It has always annoyed me because it seems sort of like a requirement to have "grown-ups" oversee the Irresponsible Artists who simply can't be trusted to know what to do in the practical world of money management. Does it seem that way to you?

Because what seems to happen all too regularly is that boards get filled with people who are focused money issues, and their solutions to those issues almost inevitably involve encouraging the artists to do more traditionally popular plays, by which they mean plays that have a proven track record. This is an odd idea to me. If you were an ent…

Goal of Theatre Tribe: More Work!

From one of my new favorite books, Art and Fear by David Bayles and Ted Orland:"The function of the overwhelming majority of your artwork is simply to teach you how to make the small fraction of your artwork that soars. One of the basic and difficult lessons every artist must learn is that even the failed pieces are essential. X-rays of famous painting reveal that even master artists sometimes made basic mid-course corrections (or deleted really dumb mistakes) by overpainting the still-wet canvas. The point is that you learn how to make your work by making your work, and a great many of the pieces you make along the way will never stand out as finished art. The best you can do is make art you care about – and lots of it!” In many ways, this stands at the center of what I am trying to accomplish through the theatre tribe concept. When I read many of my fellow bloggers, I get a deep sense of how difficult it is to keep making work. Playwrights have the best deal, because at least t…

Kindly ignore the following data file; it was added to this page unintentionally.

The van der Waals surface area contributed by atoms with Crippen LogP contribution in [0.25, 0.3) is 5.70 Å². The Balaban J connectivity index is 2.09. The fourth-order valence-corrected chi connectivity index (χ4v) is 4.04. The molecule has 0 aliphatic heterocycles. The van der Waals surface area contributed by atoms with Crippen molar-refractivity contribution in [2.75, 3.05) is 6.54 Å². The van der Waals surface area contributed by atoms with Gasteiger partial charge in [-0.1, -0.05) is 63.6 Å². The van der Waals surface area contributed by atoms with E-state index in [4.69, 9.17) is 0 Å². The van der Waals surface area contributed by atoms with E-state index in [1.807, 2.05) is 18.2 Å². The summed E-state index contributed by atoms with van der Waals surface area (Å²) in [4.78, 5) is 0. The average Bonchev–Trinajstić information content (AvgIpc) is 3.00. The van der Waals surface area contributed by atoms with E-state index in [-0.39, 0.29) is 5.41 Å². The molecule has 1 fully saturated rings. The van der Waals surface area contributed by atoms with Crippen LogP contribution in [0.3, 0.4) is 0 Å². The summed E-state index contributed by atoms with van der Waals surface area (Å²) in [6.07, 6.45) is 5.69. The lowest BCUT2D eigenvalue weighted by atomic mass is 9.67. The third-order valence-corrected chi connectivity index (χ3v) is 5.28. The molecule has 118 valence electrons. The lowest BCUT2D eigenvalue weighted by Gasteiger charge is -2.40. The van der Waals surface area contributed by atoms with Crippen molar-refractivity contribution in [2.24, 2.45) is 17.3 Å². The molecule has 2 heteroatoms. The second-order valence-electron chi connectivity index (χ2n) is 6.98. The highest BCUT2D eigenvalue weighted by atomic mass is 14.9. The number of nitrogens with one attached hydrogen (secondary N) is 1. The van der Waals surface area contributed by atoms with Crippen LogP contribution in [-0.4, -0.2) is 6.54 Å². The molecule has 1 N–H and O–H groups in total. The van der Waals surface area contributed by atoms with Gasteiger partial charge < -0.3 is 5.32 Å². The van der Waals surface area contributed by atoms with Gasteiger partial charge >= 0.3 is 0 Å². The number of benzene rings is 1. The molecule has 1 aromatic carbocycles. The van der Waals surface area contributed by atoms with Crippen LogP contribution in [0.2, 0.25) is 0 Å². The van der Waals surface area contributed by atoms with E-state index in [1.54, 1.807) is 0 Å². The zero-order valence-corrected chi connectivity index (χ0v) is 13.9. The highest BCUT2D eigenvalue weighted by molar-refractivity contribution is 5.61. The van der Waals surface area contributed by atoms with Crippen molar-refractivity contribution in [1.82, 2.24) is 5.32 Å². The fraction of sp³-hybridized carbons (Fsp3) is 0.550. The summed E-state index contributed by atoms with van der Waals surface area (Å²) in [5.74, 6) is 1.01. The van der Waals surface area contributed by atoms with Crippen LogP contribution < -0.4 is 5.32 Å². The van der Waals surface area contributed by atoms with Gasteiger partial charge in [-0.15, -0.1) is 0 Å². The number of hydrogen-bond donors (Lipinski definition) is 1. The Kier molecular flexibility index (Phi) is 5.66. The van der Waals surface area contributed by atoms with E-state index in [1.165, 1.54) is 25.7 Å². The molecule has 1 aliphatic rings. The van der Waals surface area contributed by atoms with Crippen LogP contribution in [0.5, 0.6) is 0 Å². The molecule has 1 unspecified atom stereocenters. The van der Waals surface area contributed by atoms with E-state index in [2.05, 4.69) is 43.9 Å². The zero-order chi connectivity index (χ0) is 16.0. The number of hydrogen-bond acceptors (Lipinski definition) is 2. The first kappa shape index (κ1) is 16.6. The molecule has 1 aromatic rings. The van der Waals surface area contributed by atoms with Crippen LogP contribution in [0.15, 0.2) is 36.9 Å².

Pay No Attention to the Man Behind the Curtain

Every once in a while, an issue arises on my blog that leads to discussion about my personal blogging "style," and words like "abrasive" and "combative" inevitably are trotted out. People tell me that I would be more "effective" if I were "nicer," if I didn't "lecture," even if I used fewer declarative sentences! Sometimes I get irritated with these discussions - in fact, I'm afraid I got a little testy with Freeman and Isaac late last week in a series if IM's and emails that were sent out of friendship, and I apologize to them publicly (end of a busy week).

Anyway, I was talking about this with my wife this weekend, and in the course of the discussion I was struck by a realization due to an observation she made: when I blog, I play a role. I'm not really like the guy who writes this blog. I'm not like this in classroom, or home with my wife, or out with friends. Like the Wizard of Oz, I have constructed a …